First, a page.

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Analysis: High-speed trains will be a boon for Southern California

(The California High Speed Rail Authority issued the following on October 9.)

LOS ANGELES — An economic analysis on the impact of the California high-speed train system in the Los Angeles area has determined that the project will be an immediate stimulus to the economy during construction and add 2%-4% to the region's economic growth on an ongoing basis. The increase alone will be more than the entire GDP of 20 California counties and will last throughout the operating lifetime of the high-speed train system.

The project's regional economic, mobility, and environmental impacts are outlined in the just-completed "Unlocking the Gridlock in Los Angeles County's Transportation System: The Local Economic Benefits of High-Speed Rail," by Dr. Philip J. Romero, dean and professor of economics at California State University/Los Angeles. Dr. Romero's findings illustrate the potential regional impact of the statewide high-speed train network as a proven transportation alternative to the more expensive option of expanding freeways and airports.

"Not only will the high-speed train system greatly enhance mobility throughout Los Angeles County, it will also infuse billions of dollars into the economy, which will be felt in every household in the region," Dr. Romero said. "The California high-speed train project will put L.A.'s construction industry -- the core of our current recession -- back to work. What's more, by taking thousands of cars off L.A. highways, it will eliminate a major handicap to our competitiveness and attract green employers with jobs for decades to come."

Dr. Romero's analysis was one of six conducted throughout California. Other regions studied were Orange County, Inland Empire, San Diego, Central California, and the Bay Area, which also found significant economic benefits on a region-by-region basis.
The regional economic impact reports are being completed as residents throughout California are considering Proposition 1A -- a $9.95 billion bond that is on the November ballot, which would provide funding for the system. According to Dr. Romero, "High-speed trains will generate more economic benefits annually to Los Angeles alone from added economic activity than the entire cost of the Proposition 1A bond, whose expense will be borne only partly by Angelenos, and will be spread over many years."

Inland Empire

In the Inland Empire, economist Dr. John Husing determined the high-speed train project would change the competitive dynamics of the Inland Empire, making it profitable for some sectors to expand through adding new businesses and additional employment. The high-speed train would help create nearly 20,000 new jobs -- many of which are in good paying sectors such as transportation, communication and utilities, financial services, wholesale trade, and manufacturing -- and generate more than $700 million in wages/salaries, lower annual travel costs of up to $20,000 per person, and contribute more than $2 billion annually to the economy by 2030. For more information and the complete report, go to http://www.cahighspeedrail.ca.gov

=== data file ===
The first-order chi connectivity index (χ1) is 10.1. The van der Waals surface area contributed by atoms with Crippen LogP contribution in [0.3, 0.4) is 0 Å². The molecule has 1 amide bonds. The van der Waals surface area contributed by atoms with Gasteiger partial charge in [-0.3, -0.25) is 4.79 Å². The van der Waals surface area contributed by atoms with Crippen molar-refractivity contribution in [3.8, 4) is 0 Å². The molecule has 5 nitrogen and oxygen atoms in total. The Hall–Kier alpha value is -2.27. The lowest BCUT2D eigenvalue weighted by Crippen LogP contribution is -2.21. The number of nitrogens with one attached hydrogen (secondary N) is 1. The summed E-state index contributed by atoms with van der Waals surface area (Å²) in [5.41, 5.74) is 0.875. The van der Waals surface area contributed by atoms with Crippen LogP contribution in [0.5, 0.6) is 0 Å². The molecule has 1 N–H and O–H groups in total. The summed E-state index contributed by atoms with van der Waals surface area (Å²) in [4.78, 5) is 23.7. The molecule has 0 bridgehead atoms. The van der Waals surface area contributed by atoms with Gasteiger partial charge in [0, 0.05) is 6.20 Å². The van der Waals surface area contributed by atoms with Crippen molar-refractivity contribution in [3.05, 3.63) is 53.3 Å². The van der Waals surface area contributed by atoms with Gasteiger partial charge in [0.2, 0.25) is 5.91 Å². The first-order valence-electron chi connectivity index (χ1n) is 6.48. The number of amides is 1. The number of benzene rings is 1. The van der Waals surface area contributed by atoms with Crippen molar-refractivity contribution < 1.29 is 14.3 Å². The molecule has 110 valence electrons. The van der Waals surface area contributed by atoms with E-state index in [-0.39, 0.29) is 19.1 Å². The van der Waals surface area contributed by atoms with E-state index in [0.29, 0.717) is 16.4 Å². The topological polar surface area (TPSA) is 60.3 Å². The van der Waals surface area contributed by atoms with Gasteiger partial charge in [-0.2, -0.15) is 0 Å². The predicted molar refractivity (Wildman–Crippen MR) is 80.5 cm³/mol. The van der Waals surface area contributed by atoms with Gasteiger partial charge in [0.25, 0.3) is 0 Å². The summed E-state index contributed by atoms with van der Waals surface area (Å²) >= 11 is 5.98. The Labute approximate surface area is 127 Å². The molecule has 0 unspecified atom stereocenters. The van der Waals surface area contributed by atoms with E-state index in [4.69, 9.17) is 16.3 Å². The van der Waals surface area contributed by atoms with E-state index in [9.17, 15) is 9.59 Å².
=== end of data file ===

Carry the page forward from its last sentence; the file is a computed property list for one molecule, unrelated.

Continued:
Orange County

In Orange County, high-speed trains will generate significant transportation efficiencies, leveraging local infrastructure at the Anaheim Intermodal Regional Center (ARTIC) as well as supporting tourism and new visions of transit oriented development in Orange County. High-speed trains will reduce travel costs by approximately $300,000 annually and generate time savings of over $1.7 million annually for commuters traveling by high-speed trains instead of by automobile. This is in addition to a vast increase in employment growth estimated at 23,000 new jobs by 2030, over and above the projected increase in jobs if no high-speed train network is built. Orange County's report was conducted by the Orange County Business Council. For more information and the complete report, go to http://www.cahighspeedrail.ca.gov
Dr. Philip J. Romero, Dean and Professor of Economics at CSU Los Angeles

Dr. Romero's background combines think-tank economics, corporate strategy, and high-level public policy. After working for most of the 1980s as a research economist and defense policy specialist at California's RAND Corporation, in 1990 he was named director of strategic planning for United Technologies Corp.

In 1991 Dr. Romero was tapped by newly-elected Governor Pete Wilson to become California's chief economist, where he served as troubleshooter on business and economic operations until 1999. He was the author and implementer of key improvements in California's business climate. During his tenure in the Governor's office, he served as acting director of the state Office of Planning and Research, and as Deputy Cabinet Secretary. He was also Executive Director of the California Managed Health Care Improvement Task Force, which designed an overhaul of state regulation of the HMO industry.

Dr. Romero earned a Ph.D. (1988) and M.A. (1985) in Policy Analysis with Distinction from the RAND Graduate School, and a B.A. in Economics and Political Science from Cornell University (1983). He has published numerous research papers on a range of strategy and policy topics, including business regulation, tax policy, international trade, international economic growth, health reform, the Federal budget, and crisis management.

Prior to becoming dean of Cal State LA's business school in June 2008, Dr. Romero has been a Professor of Business Administration at the University of Oregon's Lundquist College of Business since 1999, where he held the Miller chair. From 1999-2004 he served as dean at Oregon.

Friday, October 10, 2008

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